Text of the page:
Nope. She didn't mail my letter yet, cos she's never gonna like Christmas.
She did once, a long time ago.
But then she lost the spirit.
Something in her broke.
The glass ball! It broke.
Fixed. It's fixed.
I can fix broken pieces of glass.
But only your mom can fix what's broke in her life. What's been lost.
Can't we help her? Well, we can help her remember.
How, Gideon? What are we gonna do?
Well, we're going to give her a Christmas present that only angels and children can give.
And I want you to listen real careful now.
No matter what happens between now and tomorrow night, I don't want you to be afraid.
I'm not afraid. That's good.
Now, you will need to find me later on.
Do you know where to find me? No, Gideon. Where?
Where the angel is at the top.
The tree. The tree?
The tree. At the tree.
At the tree.
This letter is to Santa Claus.
What are you doing?
Nothing. Just going through these figures again that I worked up for the bike shop.
Are you still thinking about that?
Yeah, well, I had this idea. Knock it off by a couple of thousand, and then maybe I could float a small business loan.
A loan? With what for collateral?
Forget it. You've got to get a job, a regular job that brings in a salary every week.
I know. I know I need a job.
This bike shop idea is the dumbest thing I've come up with yet.
Where are you going?
I'm sorry, honey. I'm sorry.
There's just no way you can start any bicycle shop.
It just seems like nothing's going right for you and me. Just nothing.
And now Christmas.
I don't know one thing we've got to be so joyful jolly about.
Things'll be better next year. Maybe.
Still, you know, ever since my dad died last year, I've been thinking.
Why did he even live? What did he live for? A motel manager.
And me, what am I living for? The supermarket?
People live for...
Well, I suppose, for nights like this.
Watching Christmas lights...
Being able to hear the rain on the roof.
Being able to see just one star.
You know, when I was in high school, we had this piano teacher, Miss Lehmann, and she used to have us kids over to her house to listen to records.
She liked those Broadway shows, you know.
And she used to have this song called "Lost In The Stars."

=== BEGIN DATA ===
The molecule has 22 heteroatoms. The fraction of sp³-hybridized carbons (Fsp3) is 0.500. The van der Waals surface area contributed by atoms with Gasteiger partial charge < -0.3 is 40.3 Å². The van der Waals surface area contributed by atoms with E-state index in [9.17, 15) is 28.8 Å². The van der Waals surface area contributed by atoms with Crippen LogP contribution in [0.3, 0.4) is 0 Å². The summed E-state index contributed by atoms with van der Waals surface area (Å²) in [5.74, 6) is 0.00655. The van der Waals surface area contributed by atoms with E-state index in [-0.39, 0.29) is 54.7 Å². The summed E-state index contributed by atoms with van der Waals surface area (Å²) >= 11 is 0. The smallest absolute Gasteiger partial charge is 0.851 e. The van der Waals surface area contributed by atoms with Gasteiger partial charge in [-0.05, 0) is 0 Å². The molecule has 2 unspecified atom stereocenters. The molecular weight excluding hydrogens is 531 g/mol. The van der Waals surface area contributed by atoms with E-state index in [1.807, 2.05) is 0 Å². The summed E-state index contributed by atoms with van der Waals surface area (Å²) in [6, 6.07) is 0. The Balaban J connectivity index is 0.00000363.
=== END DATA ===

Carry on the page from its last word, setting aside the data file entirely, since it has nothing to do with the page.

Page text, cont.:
I've never heard that one. You would like it. It reminds me of you.
Sometimes I think maybe God's gone away, forgetting the promises he made.
¶ And we're lost out here in the stars
¶ Little stars, big stars
¶ Shining in the night
¶ And we're lost out here in the stars
You know something, honey?
If you came on this little walk here to cheer me up, you're doing a lousy job.
Hey, Jack, I'm just...
I'm gonna take another turn around the block.
Late Christmas cards, or maybe something for the North Pole?
I'm a little old for the North Pole, thank you.
Well, you don't sound like you've got much Christmas spirit.
I don't know you, do I? No.
No, I didn't think... I didn't think so.
No, I don't have much Christmas spirit.
But you should, you know. That's sad.
I should, huh? Why? Why?
You've got to find out, Ginnie. I want you to find out.
How'd you know my name?
I put a tuna nibble casserole for you and the kids' supper in the fridge.
I'm gonna be working all day, all night till ten.
Honest, honey, couldn't you call in? Jack, we've been through this.
If I don't work a double today, Herbie says that's it, I'm fired.
We'll go to Granddad's first thing in the morning.
But then how will Santa Claus know where to bring all our stuff tonight?
Abbie, I'm getting a little sick of hearing all this talk from you about Santa Claus.
If he's coming, he'll know where to find us.
He'll know, honey, and he's coming. Right, he's coming.
Jack, you just remember what I said to you about the bank account.
So you're going to miss the town tree lighting, too.
I've seen Christmas trees before.
And now me and Abbie won't be able to decorate no tree tonight.
Hush, Cal. You'll be able to decorate one tomorrow, right?
Ask Daddy. I gotta go.
Yeah, Eddie's gonna bring that generator over.
Thank you, sport.
It wasn't as heavy as I remembered.
Hi, Betty. Good morning.
Can you believe those jerks at the city council?
Won't even throw in five cents' worth of free electricity.
OK, we're all set. Meet me at the tree at 5.30 and we'll hook it up.
Yeah, I hope this is worth it, and you folks aren't...
Hey, shh. Ginnie doesn't know that part.
Gin? I have eight dollars exactly, so can you make sure I don't go over, OK?
OK, I'll get the window.
Oklahoma... No papers.
How many miles did you say you got on this heap?
155,000's more like it.
I can't give you anything for this wreck.
Hey, look, do me a favour, will you? Give me a break.
I gotta get my hands on some money today. For this kid.
It's Christmas. Hey, I'm sorry.
I'll give it to you! A hundred bucks, the car's yours.
50 bucks? I'm sorry.
Or I got this camp stove.
Ah, sure you're sorry!
OK, that's that.
I'm gonna drop you off at the bus station for a couple of hours, Frankie.